Monday, December 04, 2006

World film at the peak of the silents

But even now, the dominance of mainstream Hollywood entertainment wasn’t as strong as it would be, and alternatives were still widely seen and influential.

Germany was America’s strongest competitor. Its most distinctive contribution was the dark, hallucinatory worlds of German Expressionism, which advanced the power of anti-realistic presentation to put internal states of mind onscreen, as well as strongly influenced the emerging horror genre.

The newborn Soviet cinema was the most radically innovative. There, the craft of editing, especially, surged forward, going beyond its previous role in advancing a story. Sergei Eisenstein perfected the technique of so-called dialectical or intellectual montage, which strove to make non-linear, often violently clashing, images express ideas and provoke emotional and intellectual reactions in the viewer.

Meanwhile, the first feature-length silent film was made in India by Dadasaheb Phalke, considered to be the Father of Indian Cinema. The film was the period piece Raja Harishchandra (1913), and it laid the foundation for a series of period films. By the next decade the output of Indian Cinema was an average of 27 films per year.

The cultural avant gardes of a number of countries worked with experimental films, mostly shorts, that completely abandoned linear narrative and embraced abstraction, pure aestheticism and the irrational subconscious, most famously in the work of Spanish surrealist Luis Buñuel. In some ways, in fact, this decade marked the first serious split between mainstream, "popular" film and "art" film.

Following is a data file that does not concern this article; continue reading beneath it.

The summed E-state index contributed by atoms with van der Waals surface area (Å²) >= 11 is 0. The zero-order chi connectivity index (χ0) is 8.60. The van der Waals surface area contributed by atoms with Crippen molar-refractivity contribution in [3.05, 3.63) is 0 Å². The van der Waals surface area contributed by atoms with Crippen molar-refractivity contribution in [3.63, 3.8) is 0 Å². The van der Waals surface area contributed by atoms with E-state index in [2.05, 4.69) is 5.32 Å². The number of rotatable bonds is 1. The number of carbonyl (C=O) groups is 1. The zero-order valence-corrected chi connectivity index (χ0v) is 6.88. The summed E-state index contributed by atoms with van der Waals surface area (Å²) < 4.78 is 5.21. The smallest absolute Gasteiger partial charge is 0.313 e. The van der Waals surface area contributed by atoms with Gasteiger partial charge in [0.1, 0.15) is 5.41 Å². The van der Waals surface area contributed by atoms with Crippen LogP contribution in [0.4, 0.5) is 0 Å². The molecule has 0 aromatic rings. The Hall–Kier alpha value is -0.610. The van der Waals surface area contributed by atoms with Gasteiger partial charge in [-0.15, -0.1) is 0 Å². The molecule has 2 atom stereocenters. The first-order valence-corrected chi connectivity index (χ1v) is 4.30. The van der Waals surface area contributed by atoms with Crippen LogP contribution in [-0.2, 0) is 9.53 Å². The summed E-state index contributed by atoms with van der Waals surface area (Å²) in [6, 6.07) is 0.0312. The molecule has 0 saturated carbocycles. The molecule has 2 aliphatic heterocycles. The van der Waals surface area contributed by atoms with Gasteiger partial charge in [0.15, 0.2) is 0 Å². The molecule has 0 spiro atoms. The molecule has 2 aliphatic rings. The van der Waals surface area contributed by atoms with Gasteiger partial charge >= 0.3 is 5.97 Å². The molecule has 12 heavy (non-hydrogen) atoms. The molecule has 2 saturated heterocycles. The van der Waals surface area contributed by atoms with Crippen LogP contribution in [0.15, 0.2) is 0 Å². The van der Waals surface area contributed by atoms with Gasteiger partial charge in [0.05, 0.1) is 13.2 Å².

But even within the mainstream, refinement was rapid, bringing silent film to what would turn out to be its aesthetic summit. The possibilities of cinematography kept expanding as cameras became more mobile (thanks to new booms and dollies) and film stocks more sensitive and versatile. Screen acting came into its own as a craft, leaving behind its earlier theatrical exaggeration and achieving greater subtlety and psychological realism. As visual eloquence increased, reliance on intertitles decreased; the occasional film, such as F.W. Murnau’s The Last Laugh (Germany, 1926) even eschewed them altogether. Paradoxically, at about this point, the silent cinema came abruptly to an end.

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